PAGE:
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Obama Renews Threats to China in Manila–Frustrated by Philippines Stalling on Re-Militarization

Obama Renews Threats to China in Manila–Frustrated by Philippines Stalling on Re-Militarization


Nov. 17, 2015 (EIRNS)–Obama arrived in Manila to attend the APEC meeting last night. He spoke this morning at a naval base after touring the used Coast Guard cutter the US gave to the Philippines, which is the core ship of the nearly non-existent Philippine Navy, renewing his attacks and threats against China.

Obama: “We have a treaty obligation, an ironclad commitment to the defense of our ally the Philippines, who can count on the United States. My visit here underscores our shared commitment to the security of the waters of this region and to the freedom of navigation…. The ship that I just toured, a former U.S. Coast Guard vessel, helps the Philippines respond to disasters, perform counterterrorism missions and patrol the South China Sea. More capable navies and partnership with the United States are critical to the security of this region.”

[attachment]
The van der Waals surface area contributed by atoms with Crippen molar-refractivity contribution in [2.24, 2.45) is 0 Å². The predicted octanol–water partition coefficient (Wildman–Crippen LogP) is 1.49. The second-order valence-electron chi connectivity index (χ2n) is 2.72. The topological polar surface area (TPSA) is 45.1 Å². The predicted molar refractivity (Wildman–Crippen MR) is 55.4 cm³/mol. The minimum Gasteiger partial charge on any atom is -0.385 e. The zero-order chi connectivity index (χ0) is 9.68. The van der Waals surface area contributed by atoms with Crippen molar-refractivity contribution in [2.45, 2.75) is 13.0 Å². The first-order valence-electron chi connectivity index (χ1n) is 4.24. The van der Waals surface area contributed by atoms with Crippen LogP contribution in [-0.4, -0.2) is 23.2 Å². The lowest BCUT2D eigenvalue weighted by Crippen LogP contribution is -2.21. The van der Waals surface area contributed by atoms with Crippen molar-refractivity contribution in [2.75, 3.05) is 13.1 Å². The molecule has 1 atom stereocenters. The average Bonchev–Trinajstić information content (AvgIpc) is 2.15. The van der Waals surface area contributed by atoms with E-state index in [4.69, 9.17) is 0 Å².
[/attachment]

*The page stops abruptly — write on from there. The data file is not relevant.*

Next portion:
Obama pledged to beef up the navies of the countries he hopes will join in challenging Chinese “aggression” — two ships to the Philippines (another Coast Guard cutter and a research vessel), and $259 million in new aid over the course of two years to the Philippines, Vietnam, Indonesia, and Malaysia.

“If we’re going to continue to succeed in securing our nation and our allies, then we’re going to have to be a player and help establish the economic and security architecture in that region for this century and the centuries to come,” Obama blustered.

The NY Times coverage reveals how freaked out the Obama team is that the Philippines is blocking Obama’s plan to re-colonize the Philippines: “Mr. Obama made no mention of the agreement that the United States and the Philippines reached a year ago to open several bases on the island here to American personnel and equipment. That agreement has been delayed by legal wrangling and is awaiting a decision by the Philippine Supreme Court and that country’s legislature. Once approved, that agreement could mean a return of United States forces to the Subic Bay military base, which once served as the largest overseas outpost for the American military…. If the United States military returns to Subic Bay, it would provide a significant new base from which to assert its influence in the region. And it would be a powerful symbol of what the Obama administration calls its rebalance of foreign policy toward Asia.”

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